It is noteworthy that while Muslim birth rate has been the highest, Hindus weren’t far behind, with the second-highest birth rate. While Muslims’ adoption of family planning was 45 per cent, that of Hindus was 54 per cent, way less than 80 per cent among the Sikhs. According to the National Family Health Survey (NFHS-4), in 22 states, the fertility rate of Muslims was lower than the Hindus of Bihar. If religion was the determining factor, Muslims all over the country would be procreating more. This brings out the fact that socioeconomic conditions, rather than religion, influence fertility behaviour. NFHS clearly underlines that in the so-called BIMARU states of Bihar, Madhya Pradesh, Rajasthan, and Uttar Pradesh, socioeconomic conditions of both Hindus and Muslims are weaker than other states.
Also read: Muslims poorer, less educated than Hindus. But their kids more likely to survive till age 5
The motive is clear
Even a cursory look at the provisions of the UP population control bill shows that most of the measures, desirable as they are, do not need a policy. Improving health and family planning services is the obvious thing that should have been addressed a long time ago. It is only the incentives and disincentives that are the new features of the population policy, and both are undesirable. Experience worldwide has shown that such measures are always counterproductive.
It’s obvious that population policy cannot target a single religious community even if that is the hidden intention. Don’t Hindus have more than two children? The backlash from them is likely to be more. It is not surprising that Right-wing Hindu organisations attacked the bill soon after it was released.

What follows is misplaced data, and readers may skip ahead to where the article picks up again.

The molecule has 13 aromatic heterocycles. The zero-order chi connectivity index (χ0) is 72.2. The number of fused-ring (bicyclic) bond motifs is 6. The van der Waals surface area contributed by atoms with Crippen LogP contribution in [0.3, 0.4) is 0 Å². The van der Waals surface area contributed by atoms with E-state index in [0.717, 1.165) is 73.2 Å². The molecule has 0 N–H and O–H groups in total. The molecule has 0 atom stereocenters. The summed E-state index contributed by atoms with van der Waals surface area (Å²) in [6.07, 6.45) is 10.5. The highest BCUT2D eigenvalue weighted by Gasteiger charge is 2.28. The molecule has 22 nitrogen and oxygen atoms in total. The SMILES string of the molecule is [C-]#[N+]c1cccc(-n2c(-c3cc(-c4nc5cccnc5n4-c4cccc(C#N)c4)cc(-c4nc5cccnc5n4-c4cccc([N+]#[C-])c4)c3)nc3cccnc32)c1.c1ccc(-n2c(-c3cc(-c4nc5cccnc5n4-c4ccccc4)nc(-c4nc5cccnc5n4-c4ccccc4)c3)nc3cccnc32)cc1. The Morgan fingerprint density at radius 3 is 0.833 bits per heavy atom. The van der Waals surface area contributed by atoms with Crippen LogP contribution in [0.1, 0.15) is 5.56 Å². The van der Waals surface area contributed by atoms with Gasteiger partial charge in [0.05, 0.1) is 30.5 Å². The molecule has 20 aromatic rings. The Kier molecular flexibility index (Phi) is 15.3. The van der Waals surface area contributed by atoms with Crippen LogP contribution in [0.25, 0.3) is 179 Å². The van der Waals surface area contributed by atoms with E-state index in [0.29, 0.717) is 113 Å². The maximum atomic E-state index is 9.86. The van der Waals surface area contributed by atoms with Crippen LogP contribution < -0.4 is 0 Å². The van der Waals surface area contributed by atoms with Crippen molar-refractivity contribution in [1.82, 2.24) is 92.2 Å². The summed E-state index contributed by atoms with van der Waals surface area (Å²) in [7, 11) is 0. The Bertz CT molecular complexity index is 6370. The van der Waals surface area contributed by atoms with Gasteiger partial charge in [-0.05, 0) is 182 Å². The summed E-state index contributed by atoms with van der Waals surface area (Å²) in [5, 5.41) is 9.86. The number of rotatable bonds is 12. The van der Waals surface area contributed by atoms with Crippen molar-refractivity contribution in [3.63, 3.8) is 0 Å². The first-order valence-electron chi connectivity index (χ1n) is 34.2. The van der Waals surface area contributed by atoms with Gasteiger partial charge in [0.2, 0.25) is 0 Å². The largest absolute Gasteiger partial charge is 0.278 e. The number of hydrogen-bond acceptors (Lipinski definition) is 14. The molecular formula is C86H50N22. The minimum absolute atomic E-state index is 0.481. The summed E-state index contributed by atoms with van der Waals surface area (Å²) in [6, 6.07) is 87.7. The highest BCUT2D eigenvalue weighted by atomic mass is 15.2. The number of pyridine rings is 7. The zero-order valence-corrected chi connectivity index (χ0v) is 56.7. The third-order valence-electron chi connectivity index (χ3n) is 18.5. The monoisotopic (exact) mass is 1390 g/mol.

It’s interesting to note that the targets set in the policy are nearing achievement much before the policy stipulation. For instance, the target of 2.1 TFR is already expected by 2025.
The saving grace is that the population policy has been made “voluntary”, which is paradoxical. Is a person with more than two children not opting for the policy eligible to contest elections? The policy begs another question: why has the government given only one week to submit comments on a policy that it took four years to draft? Besides, it will be operational only a year after notification. What purpose is it designed to serve? Obviously, elections. I have a feeling that if Muslims come out in support of the policy, the Adityanath government itself will backtrack under pressure from the Hindu Right-wing.
The writer is former Chief Election Commissioner of India and the author of The Population Myth: Islam, Family Planning and Politics in India. He tweets @DrSYQuraishi. Views are personal.
(Edited by Prashant Dixit)